HMRC is ramping up a campaign targeting restaurants and takeaways as financial stress makes tax evasion more tempting for smaller operators!
A quarter of cases on the HMRC’s major defaulters’ list come from this sector with restaurants and takeaways making up 26% (200 of 775) of businesses ‘named and shamed’ by HMRC as ‘deliberate tax defaulters’ since the start of the publication of quarterly lists in December 2017.
Recent examples include a Chinese takeaway business from Bangor which defaulted on taxes worth over £158,000, between 2012 and 2016, and faces fines of £77,000. An Indian takeaway in Luton defaulted on taxes worth £413,000 and faces fines of £310,000, while a pizza restaurant in Middlesbrough defaulted on tax of £60,000 and face fines of £27,000.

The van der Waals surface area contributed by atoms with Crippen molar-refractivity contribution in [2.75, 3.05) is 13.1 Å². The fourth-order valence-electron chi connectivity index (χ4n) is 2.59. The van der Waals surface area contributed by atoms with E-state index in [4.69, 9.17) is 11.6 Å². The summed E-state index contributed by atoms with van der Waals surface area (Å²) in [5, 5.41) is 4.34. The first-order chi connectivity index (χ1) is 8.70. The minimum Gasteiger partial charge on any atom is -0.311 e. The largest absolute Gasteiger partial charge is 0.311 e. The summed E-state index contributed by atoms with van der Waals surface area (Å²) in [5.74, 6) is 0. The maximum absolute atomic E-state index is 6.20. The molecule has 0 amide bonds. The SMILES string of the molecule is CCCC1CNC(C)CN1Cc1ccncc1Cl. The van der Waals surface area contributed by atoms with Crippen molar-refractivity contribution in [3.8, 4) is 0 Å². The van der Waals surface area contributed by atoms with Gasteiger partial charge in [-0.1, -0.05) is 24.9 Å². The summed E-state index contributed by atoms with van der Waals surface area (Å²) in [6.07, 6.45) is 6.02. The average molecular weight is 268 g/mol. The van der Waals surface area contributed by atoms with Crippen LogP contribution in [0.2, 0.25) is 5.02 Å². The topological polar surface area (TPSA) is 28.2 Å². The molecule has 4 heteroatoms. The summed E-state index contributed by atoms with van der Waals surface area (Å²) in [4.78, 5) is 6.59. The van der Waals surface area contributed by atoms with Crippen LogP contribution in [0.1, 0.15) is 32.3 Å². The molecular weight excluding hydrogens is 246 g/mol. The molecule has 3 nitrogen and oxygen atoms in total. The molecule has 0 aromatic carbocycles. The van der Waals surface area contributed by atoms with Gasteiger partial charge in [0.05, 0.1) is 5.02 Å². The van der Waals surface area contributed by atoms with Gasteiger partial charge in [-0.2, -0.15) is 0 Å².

Restaurants are more likely than most businesses to under-declare income due to the high volume of cash transactions they process. With margins now under intense pressure in the restaurant industry, the temptation to improve profits by avoiding VAT or payroll taxes has risen.
HMRC is also aware of an electronic card payment system used by some restaurants and takeaways that does not leave an ‘audit trail’ and could facilitate tax evasion. HMRC has been particularly active in the pursuit of lost tax through tips, which can be difficult to monitor.